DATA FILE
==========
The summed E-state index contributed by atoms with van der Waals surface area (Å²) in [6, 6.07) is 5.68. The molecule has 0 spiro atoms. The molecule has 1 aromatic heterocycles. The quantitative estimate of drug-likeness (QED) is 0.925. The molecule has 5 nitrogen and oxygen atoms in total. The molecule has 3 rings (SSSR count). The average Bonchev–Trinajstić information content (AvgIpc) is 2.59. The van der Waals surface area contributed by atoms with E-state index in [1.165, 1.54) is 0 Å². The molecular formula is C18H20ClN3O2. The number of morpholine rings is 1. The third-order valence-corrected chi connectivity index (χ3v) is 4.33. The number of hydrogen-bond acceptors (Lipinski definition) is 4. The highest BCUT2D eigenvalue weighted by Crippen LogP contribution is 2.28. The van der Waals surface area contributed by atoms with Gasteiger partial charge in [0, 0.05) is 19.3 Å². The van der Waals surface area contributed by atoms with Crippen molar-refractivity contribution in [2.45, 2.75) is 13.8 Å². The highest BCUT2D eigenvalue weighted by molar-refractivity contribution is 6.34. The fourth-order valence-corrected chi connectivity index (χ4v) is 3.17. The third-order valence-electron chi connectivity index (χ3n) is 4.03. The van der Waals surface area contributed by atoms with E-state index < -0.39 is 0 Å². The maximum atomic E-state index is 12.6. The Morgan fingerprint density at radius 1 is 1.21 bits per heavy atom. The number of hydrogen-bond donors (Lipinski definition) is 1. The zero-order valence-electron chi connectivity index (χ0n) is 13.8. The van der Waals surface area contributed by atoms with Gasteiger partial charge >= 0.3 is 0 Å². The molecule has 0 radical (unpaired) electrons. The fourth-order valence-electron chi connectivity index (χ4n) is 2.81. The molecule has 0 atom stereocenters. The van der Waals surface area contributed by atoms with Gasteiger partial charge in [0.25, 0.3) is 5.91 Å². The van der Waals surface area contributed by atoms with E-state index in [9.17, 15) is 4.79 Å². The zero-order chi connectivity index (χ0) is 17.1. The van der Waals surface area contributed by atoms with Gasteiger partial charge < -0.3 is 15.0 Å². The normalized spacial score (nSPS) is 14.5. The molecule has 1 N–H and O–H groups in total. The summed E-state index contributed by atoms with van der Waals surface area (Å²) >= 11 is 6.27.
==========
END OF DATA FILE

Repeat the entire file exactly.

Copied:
The summed E-state index contributed by atoms with van der Waals surface area (Å²) in [6, 6.07) is 5.68. The molecule has 0 spiro atoms. The molecule has 1 aromatic heterocycles. The quantitative estimate of drug-likeness (QED) is 0.925. The molecule has 5 nitrogen and oxygen atoms in total. The molecule has 3 rings (SSSR count). The average Bonchev–Trinajstić information content (AvgIpc) is 2.59. The van der Waals surface area contributed by atoms with E-state index in [1.165, 1.54) is 0 Å². The molecular formula is C18H20ClN3O2. The number of morpholine rings is 1. The third-order valence-corrected chi connectivity index (χ3v) is 4.33. The number of hydrogen-bond acceptors (Lipinski definition) is 4. The highest BCUT2D eigenvalue weighted by Crippen LogP contribution is 2.28. The van der Waals surface area contributed by atoms with Gasteiger partial charge in [0, 0.05) is 19.3 Å². The van der Waals surface area contributed by atoms with Crippen molar-refractivity contribution in [2.45, 2.75) is 13.8 Å². The highest BCUT2D eigenvalue weighted by molar-refractivity contribution is 6.34. The fourth-order valence-corrected chi connectivity index (χ4v) is 3.17. The third-order valence-electron chi connectivity index (χ3n) is 4.03. The van der Waals surface area contributed by atoms with E-state index < -0.39 is 0 Å². The maximum atomic E-state index is 12.6. The Morgan fingerprint density at radius 1 is 1.21 bits per heavy atom. The number of hydrogen-bond donors (Lipinski definition) is 1. The zero-order valence-electron chi connectivity index (χ0n) is 13.8. The van der Waals surface area contributed by atoms with Gasteiger partial charge >= 0.3 is 0 Å². The molecule has 0 radical (unpaired) electrons. The fourth-order valence-electron chi connectivity index (χ4n) is 2.81. The molecule has 0 atom stereocenters. The van der Waals surface area contributed by atoms with Gasteiger partial charge in [0.25, 0.3) is 5.91 Å². The van der Waals surface area contributed by atoms with E-state index in [9.17, 15) is 4.79 Å². The zero-order chi connectivity index (χ0) is 17.1. The van der Waals surface area contributed by atoms with Gasteiger partial charge < -0.3 is 15.0 Å². The normalized spacial score (nSPS) is 14.5. The molecule has 1 N–H and O–H groups in total. The summed E-state index contributed by atoms with van der Waals surface area (Å²) >= 11 is 6.27.